By Jef With One F
By Pete Vonder Haar
By Abby Koenig
By Olivia Flores Alvarez
By Jef With One F
By Christina Uticone
By Angelica Leicht
By Altamese Osborne
For a while now I've been mentally mapping out what I call my Color Tour of Houston, a project whose merit I hope our Convention and Visitors Bureau will come to recognize as a celebration of the diversity of the city's taste in paint. There's the bungalow around the block from me, a fading dark red with slate-blue window trim and a calico-yellow door. There's the vast exterior wall of the otherwise decrepit Central Bank building on Travis, which I pass on my way to the office; it's tiled with beige, cream, pink and gray stones like a vertical palace floor, or like human skin as done by the pixilist painter Chuck Close. Across the street from a community garden on Alabama, a block of white row houses each has a different shade trim. Originally a pale rainbow, the color order has been hopelessly scrambled by new paint jobs. And in the East End, there's a sea-green house with one of those spiky succulents that looks like a cross between a cactus and a sea anemone. The house and the plant are precisely the same color.
Given a little extra attention, Houston obliges with a surfeit of such visual epiphanies, and apparently Tommy Fitzpatrick is as big a fan of them as I am. Fitzpatrick's recent paintings, on view at Inman Gallery, depict things such as the Kwik Wash Laundry signs (you know, the ones with the blue sine waves); those arrows-on-wheels studded with colored light bulbs; the "ACE" from an Ace Hardware sign; and the eminently recognizable "la" from the Coca-Cola logo.
Although Fitzpatrick has the democratic, found-pleasure spirit of the Color Tour at heart, he doesn't limit his concerns to hue: Line, perspective and composition come into play as well. The only reasons I knew, for example, that the KwikWash sign was something other than a hard-edged abstract painting (he left off the words) were that one, I had seen Fitzpatrick's other work, and two, after a while I detected clues -- shadows, for example -- that it was a painting of a real thing.
Fitzpatrick's basic strategy is to hang the formal concerns of colorists like Donald Judd and abstract painters like Ellsworth Kelly on the stoic, Edward Hopper-esque forms provided by everyday life. In so doing, Fitzpatrick performs the basic artistic action of directing our attention to the beauty around us, although he does so coolly and with a wry sense of the American. In a 1947 essay recently reprinted in ArtIssues magazine, Mary McCarthy writes of the impossibility, amid the chop suey joints and French provincial restaurants, of taking a visitor to "a really American place," suggesting that "Schrafft's or the Automat" would have been appropriate, if it weren't for the fact that to go to such places would be to turn yourself into a tourist in your own country. Fitzpatrick's paintings take us to the modern-day equivalent of Schrafft's without gawking or mocking. You can tell instantly where you are, just as you can tell that the schoolkids on Teletubbies are British before they so much as open their mouths.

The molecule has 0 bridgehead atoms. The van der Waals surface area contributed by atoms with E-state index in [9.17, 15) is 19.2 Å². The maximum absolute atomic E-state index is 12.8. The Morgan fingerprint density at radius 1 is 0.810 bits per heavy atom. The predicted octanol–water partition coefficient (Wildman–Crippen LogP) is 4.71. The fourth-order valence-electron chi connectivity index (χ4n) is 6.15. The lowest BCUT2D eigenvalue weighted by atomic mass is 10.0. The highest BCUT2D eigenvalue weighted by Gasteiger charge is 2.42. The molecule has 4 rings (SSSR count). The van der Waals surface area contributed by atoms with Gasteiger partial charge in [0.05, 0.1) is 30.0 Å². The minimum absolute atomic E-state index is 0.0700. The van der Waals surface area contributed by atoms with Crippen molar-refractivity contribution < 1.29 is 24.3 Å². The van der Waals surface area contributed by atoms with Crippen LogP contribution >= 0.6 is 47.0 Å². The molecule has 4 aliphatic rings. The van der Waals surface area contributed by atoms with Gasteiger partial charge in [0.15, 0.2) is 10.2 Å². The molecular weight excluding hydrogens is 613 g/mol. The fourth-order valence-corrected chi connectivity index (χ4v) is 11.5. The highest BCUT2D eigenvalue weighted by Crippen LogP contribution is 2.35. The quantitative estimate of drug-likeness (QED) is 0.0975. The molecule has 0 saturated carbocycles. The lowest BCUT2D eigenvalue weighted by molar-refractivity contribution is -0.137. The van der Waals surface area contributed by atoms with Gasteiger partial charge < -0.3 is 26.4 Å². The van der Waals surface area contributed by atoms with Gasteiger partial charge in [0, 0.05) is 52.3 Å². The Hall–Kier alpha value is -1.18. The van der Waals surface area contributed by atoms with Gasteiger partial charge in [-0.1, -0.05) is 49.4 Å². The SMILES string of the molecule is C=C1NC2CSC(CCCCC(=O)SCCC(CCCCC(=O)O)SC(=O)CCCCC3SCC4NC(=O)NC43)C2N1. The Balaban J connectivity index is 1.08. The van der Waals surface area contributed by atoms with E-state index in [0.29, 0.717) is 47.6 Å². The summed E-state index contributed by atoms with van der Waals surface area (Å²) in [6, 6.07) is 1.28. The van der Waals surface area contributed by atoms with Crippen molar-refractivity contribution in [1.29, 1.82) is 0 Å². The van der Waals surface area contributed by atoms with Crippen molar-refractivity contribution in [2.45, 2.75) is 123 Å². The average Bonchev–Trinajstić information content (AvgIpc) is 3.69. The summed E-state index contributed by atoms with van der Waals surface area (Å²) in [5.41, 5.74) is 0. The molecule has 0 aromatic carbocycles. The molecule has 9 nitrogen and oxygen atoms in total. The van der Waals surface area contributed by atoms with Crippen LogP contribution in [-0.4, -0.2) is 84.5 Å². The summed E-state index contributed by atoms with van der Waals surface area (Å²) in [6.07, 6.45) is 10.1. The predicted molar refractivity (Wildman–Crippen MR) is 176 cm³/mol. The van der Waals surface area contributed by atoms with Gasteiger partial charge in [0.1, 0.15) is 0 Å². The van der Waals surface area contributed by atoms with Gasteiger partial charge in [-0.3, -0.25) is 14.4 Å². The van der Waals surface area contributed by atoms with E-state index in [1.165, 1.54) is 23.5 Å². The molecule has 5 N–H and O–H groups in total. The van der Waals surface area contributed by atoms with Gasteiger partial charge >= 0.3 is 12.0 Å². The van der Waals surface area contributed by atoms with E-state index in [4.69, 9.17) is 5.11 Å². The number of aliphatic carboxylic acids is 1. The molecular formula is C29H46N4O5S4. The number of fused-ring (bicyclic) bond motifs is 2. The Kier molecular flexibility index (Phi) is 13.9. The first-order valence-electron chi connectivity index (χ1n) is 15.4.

Fitzpatrick's earlier work includes paintings of carnival rides and those goofy sculptures that guard the holes on miniature golf courses, and his approach has always been seriocomic (in one painting he frames, for example, only the "Hi" part of the Hi/Lo Auto Supply sign, but that part is approached with solemnity). He's driven by the desire to make contemporary art more accessible, to give "the folk," as the Bill Clinton character in Primary Colors calls the inhabitants of the metaphoric heartland, something they can recognize and hold on to while Fitzgerald plies them with saturated color, formal repetition and geometric intricacy. His large painting in this show, Motel, is a perfect example. It's a spare architectural rendering of a row of motel rooms, the kind of place people stayed in during family road trips in a pre-La Quinta era, undistinguished but for the loud greens and oranges they sport under an oppressively Technicolor-blue sky.
In theory, this is somewhat condescending: If the folk can't understand pure abstraction, perhaps they can understand this. The paintings don't seem condescending, though. They seem unpretentious. They don't try hard to manipulate you. Which might be the only way to accomplish a job -- expanding art's audience -- that many have attempted without success. (I'm more inclined to just say that if you're not interested in art, a pox on you. Or more power to you. Whatever.) On the other hand, one could argue that Fitzpatrick's idea works backward in practice, that from Campbell's soup cans on down, "high art" and its acolytes are increasingly and perversely fascinated with mundane objects and American cool, and the general public is increasingly and perversely fascinated with lily pads, ballerinas and painters who cut off their own ears.
In the end, what's interesting about Fitzpatrick's paintings is not who likes them but how they're done. They're almost photo-realist, and that's where their tension lies. They're not abstract, but they're not totally faithful, either. One reason for the confusion is that Fitzpatrick zeros in on signage and other subjects designed specifically for visual appeal. They're simple already, and he refines them even more by exaggerating the color and ironing out the imperfections. Light, for example, one of the smaller paintings in the show, depicts a sleek lamp mounted on an art deco pedestal. In Fitzpatrick's rendering, the components of the pedestal seem to float unattached to each other, looking more like a logo than architecture. Although the painting avoids Tinseltown dazzle, it has the unreal quality of those computer-generated spots before movies that identify the Hollywood studio. Fitzpatrick explores just how much detail it takes to make us recognize what we're looking at.